NEW YORK, May 31 (Reuters) - Sales of U.S. homes in default jumped in the first quarter to the highest level in three years as steeper price discounts were offered, a report from RealtyTrac said on Thursday.
Known as pre-foreclosure or short sales, the first three months of the year saw such sales jump 16 percent to 109,521 homes compared to the fourth quarter of 2011.
That was an increase of 25 percent compared to the year before and the highest level since the first quarter of 2009.
Pre-foreclosure sales are typically done to allow the troubled homeowner to avoid going into foreclosure.
Sales of homes that were in foreclosure or bank owned also rose 8.3 percent to 233,299, though it was off 0.2 percent from a year ago.
Foreclosure sales accounted for 26.5 percent of all residential sales, up from 22 percent, while pre-foreclosure made up 12 percent of all sales during the quarter, up from 10 percent in the previous quarter.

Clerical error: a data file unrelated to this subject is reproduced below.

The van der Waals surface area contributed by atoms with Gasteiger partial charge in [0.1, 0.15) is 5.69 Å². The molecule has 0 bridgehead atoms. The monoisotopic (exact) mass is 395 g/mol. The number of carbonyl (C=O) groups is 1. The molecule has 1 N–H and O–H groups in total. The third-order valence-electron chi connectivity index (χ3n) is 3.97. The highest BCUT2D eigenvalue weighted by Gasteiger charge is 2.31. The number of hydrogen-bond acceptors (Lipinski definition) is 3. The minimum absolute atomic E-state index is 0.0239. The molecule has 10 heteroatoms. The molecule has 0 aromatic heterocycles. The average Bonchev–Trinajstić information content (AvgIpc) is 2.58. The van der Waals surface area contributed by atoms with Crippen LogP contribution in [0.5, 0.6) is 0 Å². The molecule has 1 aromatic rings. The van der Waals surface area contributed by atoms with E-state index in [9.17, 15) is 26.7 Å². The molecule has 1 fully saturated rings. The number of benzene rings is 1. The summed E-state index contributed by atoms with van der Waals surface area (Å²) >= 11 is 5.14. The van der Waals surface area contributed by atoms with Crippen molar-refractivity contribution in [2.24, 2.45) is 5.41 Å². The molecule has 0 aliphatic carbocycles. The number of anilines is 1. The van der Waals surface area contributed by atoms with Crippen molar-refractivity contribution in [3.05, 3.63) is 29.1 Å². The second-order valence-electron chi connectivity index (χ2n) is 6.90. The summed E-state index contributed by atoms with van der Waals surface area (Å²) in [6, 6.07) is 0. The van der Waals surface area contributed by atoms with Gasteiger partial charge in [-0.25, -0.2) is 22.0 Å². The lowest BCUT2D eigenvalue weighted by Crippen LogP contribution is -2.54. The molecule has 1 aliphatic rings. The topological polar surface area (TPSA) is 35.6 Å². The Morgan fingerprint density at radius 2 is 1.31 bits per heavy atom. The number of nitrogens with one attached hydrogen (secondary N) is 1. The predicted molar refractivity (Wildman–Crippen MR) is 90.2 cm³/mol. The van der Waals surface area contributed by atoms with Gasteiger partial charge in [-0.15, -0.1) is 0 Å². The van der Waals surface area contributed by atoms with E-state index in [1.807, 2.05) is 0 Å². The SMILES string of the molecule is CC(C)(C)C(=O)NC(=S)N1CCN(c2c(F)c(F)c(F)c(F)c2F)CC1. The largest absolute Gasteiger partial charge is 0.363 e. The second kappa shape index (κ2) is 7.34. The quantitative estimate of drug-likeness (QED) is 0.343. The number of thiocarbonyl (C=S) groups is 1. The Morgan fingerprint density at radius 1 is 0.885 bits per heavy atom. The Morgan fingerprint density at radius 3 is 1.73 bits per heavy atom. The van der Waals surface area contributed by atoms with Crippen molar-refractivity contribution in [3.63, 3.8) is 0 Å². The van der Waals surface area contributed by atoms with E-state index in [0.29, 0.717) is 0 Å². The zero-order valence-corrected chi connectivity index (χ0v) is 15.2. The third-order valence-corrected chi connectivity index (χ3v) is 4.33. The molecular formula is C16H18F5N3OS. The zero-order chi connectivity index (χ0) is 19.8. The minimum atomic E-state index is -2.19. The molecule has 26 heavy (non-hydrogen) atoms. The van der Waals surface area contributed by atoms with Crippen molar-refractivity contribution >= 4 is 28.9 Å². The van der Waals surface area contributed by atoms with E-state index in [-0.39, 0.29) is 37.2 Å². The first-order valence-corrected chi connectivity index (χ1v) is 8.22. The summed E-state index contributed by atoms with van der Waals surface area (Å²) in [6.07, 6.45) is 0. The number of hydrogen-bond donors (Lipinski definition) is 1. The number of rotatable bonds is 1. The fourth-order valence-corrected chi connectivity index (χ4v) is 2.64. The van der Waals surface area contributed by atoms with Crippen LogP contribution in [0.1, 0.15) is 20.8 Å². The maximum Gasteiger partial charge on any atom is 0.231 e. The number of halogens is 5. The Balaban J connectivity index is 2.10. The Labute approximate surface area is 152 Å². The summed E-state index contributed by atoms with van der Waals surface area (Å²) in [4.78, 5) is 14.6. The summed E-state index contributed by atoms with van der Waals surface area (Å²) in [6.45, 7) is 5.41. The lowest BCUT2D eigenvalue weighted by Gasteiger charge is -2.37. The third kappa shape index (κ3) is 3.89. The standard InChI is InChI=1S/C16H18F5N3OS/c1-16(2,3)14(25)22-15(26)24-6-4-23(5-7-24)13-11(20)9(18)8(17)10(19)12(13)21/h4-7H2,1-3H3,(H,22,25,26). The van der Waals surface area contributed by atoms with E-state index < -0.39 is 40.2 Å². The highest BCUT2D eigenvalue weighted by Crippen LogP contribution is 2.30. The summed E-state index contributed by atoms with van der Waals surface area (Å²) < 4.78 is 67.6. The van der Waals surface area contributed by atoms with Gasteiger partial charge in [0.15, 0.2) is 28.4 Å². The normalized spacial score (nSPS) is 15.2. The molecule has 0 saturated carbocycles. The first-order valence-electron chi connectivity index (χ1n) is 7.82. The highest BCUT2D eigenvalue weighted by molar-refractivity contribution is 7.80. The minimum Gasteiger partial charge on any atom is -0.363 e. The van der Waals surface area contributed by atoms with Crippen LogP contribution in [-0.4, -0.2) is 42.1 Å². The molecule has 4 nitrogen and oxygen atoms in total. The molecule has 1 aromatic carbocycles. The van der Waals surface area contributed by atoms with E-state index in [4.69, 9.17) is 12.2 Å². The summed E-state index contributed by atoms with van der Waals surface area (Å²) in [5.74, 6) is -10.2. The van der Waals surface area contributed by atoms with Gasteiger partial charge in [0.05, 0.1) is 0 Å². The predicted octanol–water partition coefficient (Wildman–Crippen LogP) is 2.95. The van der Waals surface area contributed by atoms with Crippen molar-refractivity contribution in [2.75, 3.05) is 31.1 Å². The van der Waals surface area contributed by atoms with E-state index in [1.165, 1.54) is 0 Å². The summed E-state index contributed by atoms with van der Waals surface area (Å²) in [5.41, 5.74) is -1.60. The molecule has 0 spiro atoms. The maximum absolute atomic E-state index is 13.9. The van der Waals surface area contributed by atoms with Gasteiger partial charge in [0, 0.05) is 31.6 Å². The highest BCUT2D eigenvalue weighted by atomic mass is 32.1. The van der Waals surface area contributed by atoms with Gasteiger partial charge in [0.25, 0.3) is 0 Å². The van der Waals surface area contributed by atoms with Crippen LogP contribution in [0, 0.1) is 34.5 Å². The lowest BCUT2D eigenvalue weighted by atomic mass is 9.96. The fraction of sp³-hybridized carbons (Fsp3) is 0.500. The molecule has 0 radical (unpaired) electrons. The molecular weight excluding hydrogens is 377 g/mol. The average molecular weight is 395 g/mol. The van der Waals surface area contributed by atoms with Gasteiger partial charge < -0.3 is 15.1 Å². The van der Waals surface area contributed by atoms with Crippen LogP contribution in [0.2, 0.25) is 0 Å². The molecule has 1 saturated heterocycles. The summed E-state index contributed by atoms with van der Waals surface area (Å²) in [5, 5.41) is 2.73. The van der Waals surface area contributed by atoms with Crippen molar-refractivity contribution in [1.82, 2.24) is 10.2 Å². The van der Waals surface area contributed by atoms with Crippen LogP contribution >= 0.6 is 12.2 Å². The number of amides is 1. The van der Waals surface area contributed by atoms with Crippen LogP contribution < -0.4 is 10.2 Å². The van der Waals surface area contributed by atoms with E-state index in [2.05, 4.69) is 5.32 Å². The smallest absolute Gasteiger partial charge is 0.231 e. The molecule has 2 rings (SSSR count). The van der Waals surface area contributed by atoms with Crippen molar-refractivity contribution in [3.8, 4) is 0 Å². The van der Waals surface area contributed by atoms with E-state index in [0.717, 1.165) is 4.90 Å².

“Lenders are approving more aggressively priced short sales, which in turn is resulting in more successful short sale transactions,” Brandon Moore, chief executive officer of RealtyTrac, said in a statement.
The average sales price of a pre-foreclosure home fell 4 percent to $175,461, the lowest level recorded since the report began tracking data in 2005.
Homes in foreclosure on average went for $161,214, down 1 percent from the fourth quarter and a discount of 27 percent compared to the average price of a non-distressed home.
Hard-hit Nevada took the top spot for foreclosure sales at 56 percent of all home sales, while California came in second at 47 percent.